Survey Reveals Majority of Latino Adults Don't Have a Will

Nearly half haven't documented important financial information; study finds majority want to leave a positive life legacy

By LatinoLA Contributor
Published on LatinoLA: September 30, 2016

Survey Reveals Majority of Latino Adults Don't Have a Will

New research from Massachusetts Mutual Life Insurance Company (MassMutual) found that nearly 7 in 10 Latinos (69 percent) aged 45-60 currently do not have a will. Furthermore, nearly half (44 percent) of those surveyed reveal that they have not documented important financial information.

At odds with this information is that of those surveyed, the majority (57 percent) say that they want to leave a legacy as having been a great mom, dad, daughter or son.

"Without end-of-life planning, children and family members may be faced with unnecessary difficulties in the event of a loss," said David Hufnagel, Latino Market Director, MassMutual. "Leaving a positive, meaningful legacy is important for Latino families. That's why we want to help them align their legacy, values and aspirations when planning for their financial future."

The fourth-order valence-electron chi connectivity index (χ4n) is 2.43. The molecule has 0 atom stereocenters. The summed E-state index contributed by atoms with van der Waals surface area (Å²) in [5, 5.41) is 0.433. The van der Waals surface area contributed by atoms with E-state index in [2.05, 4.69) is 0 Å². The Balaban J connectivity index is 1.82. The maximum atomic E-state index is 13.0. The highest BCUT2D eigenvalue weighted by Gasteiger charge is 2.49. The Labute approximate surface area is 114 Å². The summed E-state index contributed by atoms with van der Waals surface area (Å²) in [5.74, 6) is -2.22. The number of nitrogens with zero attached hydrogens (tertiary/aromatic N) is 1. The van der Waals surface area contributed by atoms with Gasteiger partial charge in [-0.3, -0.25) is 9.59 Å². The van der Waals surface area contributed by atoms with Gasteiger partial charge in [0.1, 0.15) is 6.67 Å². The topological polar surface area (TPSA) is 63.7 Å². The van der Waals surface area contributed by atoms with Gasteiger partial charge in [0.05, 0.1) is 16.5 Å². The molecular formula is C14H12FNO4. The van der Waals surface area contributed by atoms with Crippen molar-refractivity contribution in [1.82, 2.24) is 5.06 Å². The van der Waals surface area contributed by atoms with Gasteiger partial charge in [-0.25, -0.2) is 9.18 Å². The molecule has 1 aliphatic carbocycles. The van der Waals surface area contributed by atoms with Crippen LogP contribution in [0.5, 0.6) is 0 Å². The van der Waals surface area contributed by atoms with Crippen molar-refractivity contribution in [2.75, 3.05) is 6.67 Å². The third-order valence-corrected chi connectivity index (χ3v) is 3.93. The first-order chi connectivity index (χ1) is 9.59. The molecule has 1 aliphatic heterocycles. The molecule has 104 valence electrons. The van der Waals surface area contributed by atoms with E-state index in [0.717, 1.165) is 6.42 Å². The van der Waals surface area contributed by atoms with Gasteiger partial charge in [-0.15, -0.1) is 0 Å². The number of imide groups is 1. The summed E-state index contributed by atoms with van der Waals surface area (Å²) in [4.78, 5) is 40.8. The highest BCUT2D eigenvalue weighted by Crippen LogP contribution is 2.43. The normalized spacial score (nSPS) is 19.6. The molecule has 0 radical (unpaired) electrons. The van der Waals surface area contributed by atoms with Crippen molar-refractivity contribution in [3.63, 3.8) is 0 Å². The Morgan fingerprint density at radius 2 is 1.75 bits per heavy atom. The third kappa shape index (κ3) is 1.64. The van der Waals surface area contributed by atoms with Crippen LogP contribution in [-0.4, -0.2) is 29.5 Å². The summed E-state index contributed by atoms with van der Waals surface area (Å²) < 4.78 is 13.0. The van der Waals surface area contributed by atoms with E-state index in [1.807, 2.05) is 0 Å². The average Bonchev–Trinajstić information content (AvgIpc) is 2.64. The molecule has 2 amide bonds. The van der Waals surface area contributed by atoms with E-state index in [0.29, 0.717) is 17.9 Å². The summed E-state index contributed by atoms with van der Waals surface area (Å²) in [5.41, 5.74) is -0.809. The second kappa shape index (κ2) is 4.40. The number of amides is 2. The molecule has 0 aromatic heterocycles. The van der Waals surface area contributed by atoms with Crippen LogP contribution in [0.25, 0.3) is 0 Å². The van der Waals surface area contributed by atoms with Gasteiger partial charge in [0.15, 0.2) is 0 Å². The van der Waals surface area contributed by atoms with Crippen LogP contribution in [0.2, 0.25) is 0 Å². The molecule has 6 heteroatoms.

Another finding of the study: Of Latinos who say that they have documented their important financial information, 50 percent select their spouse or significant other as their trusted contact that has access to their important financial information in the event of an emergency, and 25 percent say the same thing of their son or daughter.

MassMutual offers the following tips to plan now for your financial future:

1. Document financial information. MassMutual offers a "What my loved ones need to know" guide to help capture critical information.

2. Update beneficiary information and review it annually for necessary updates.

3. Draft a will.

4. As retirement nears, get up to speed on Social Security. In a separate survey commissioned by MassMutual last year, nearly half (forty-seven percent) of Latino respondents failed a true/false quiz when asked basic questions about Social Security retirement benefits.

5. Contact a financial professional. Professional guidance would be helpful when starting conversations with your loved ones.

"MassMutual is here to help people secure their future and protect the ones they love," said Hufnagel. "By taking the time now to plan for the future, you can achieve financial well-being needed to appreciate life's most important moments, build a legacy, and be more confident in the future of your loved ones and the memories you leave."

To learn more about preparing for your financial future visit:


The 2016 MassMutual Lasting Legacy Survey was conducted online, in English, by Ipsos from August 8-14, 2016. For the survey, a sample of 2,500 Americans ages 45-60 was interviewed, including 500 Latinos, 500 African Americans and 500 LGBT members of the community.

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